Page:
2948-07-28 – Tales from the Service: Behind Enemy Lines
We haven’t seen much of Adimari Valis since it fell to Incarnation forces earlier this year, and for good reason – the world is not connected to the Confederated Hypercomm network and no Navy vessel has been able to approach within hailing distance of the surface.
Mercenaries operating high-risk operations have however made limited contact with persons on the surface. From reports they managed to bring back, a large group of scientists, mercenaries, and civilian stragglers have holed up in the labyrinthine Xenarch digs for which the planet is well known, and the Incarnation seems to have little interest in rooting them out quickly. Other pockets of isolated resistance still exist as well, but the enemy is in complete control of all infrastructure and industry on the planet, and has pacified the (largely evacuated) spaceport city with its own.
Berardo Loncar visited the world relatively recently – indeed, he is the last person of Confederated allegiance that Naval Intelligence will confirm has been to the occupied world. He got more than he bargained for in his brief stay there – still, he counts himself lucky, as he did make it out alive. In this first part of his account (of which more will follow as available) we see how all the preparation money can buy did not protect him from running into trouble.
Berardo Loncar held his breath as the patrol passed less than ten meters from the stand of caddybush which he had been forced to use as cover. He didn’t dare peek out at them as their boots crunched into the pebbly soil between him and the ship he had grounded in a nearby gully, in case an Immortal happened to be among them. The rank and file masses of Incarnation ground forces were zealous and well organized, but the Incarnation’s elite super-soldiers had far sharper senses than any other human, and the reflexes to decapitate him with a laser carbine before he could get his own pistol out of its holster.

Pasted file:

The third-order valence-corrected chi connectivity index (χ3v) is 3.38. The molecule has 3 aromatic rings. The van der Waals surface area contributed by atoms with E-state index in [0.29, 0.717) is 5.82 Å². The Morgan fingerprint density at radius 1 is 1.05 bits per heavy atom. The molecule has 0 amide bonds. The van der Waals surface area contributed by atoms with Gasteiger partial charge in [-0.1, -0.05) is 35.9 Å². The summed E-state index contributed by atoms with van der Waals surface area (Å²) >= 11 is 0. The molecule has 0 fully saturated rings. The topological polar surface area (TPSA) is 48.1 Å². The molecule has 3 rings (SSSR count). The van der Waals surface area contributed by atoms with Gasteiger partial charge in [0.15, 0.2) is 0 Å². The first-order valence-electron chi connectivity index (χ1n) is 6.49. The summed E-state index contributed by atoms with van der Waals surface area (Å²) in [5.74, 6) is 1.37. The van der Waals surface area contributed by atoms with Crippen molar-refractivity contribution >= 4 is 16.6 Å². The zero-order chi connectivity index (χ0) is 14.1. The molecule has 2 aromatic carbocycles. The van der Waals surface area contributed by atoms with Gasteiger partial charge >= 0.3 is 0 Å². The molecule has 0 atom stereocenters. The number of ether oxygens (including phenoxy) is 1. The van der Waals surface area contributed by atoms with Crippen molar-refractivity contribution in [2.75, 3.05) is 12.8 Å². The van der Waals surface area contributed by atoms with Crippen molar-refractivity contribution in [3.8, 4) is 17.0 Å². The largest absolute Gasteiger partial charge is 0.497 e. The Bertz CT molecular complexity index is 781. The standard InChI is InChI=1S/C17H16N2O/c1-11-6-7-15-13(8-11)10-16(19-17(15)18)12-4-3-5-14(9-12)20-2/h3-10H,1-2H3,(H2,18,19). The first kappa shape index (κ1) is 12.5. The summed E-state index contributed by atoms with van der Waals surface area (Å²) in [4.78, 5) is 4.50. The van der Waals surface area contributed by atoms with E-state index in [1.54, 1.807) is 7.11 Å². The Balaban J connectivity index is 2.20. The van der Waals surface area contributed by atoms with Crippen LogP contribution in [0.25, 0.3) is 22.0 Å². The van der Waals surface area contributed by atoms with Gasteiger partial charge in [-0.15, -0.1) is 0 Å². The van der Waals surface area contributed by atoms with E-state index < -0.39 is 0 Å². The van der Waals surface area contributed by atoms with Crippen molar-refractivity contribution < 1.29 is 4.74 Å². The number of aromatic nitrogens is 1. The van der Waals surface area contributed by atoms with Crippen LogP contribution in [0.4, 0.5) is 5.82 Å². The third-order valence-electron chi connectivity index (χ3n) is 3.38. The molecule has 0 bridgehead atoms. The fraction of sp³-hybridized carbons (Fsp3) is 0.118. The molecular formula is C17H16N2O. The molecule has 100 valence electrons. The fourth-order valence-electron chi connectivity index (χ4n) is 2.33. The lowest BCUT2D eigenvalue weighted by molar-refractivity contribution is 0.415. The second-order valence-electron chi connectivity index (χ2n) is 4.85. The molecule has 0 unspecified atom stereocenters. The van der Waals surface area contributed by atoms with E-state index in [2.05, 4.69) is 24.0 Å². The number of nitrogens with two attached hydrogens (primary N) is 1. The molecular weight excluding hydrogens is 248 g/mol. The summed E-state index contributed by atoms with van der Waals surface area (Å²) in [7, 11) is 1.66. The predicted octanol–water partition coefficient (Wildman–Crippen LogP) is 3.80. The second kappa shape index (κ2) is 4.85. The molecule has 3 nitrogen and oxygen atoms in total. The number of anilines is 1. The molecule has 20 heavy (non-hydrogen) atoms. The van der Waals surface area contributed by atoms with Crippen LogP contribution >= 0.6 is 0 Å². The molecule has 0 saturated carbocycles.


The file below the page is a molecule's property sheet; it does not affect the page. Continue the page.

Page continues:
Holding his breath, Berardo waited until the sounds of boots had faded into the distance before picking up the satchel at his feet and creeping out into the open. Adimari Valis was not a place he would have picked to land, but the number of zeroes his employers had tacked onto the credit value of the contract had changed his mind, at least temporarily. They had used a go-between to hire him, but Berardo knew his way around the Frontier well enough to guess who he was really working for.
Darting across the open space and into the underbrush around the gully, Berardo gingerly set the bag down on the roof of his ship and began to peel back the adaptive camouflage nets. Smitten Ginny handled well and carried enough ECM systems to foil even notoriously good Incarnation sensors, but he still wished for the increased size, speed, and weaponry on his Whitefeather Keet, which was docked in a storage bay at Margaux.
“Freeze.” A soft voice behind Berardo commanded, and he felt the cold smart-lens muzzle of a laser carbine press against his back.
Doing exactly as commanded, Berardo counted his blessings that he had not been shot immediately. Apparently he had not waited long enough for the patrol to pass by. He carried an expensively forged Incarnation identity chip which should fool foot-soldiers and perhaps even Immortals, but he doubted it would stand up to detailed scrutiny if he were hauled back to the spaceport for processing. “Can I help you?” He tried to act bored and annoyed rather than terrified, as if being held up by brain-tweaked counterhuman radicals was just another part of his daily routine.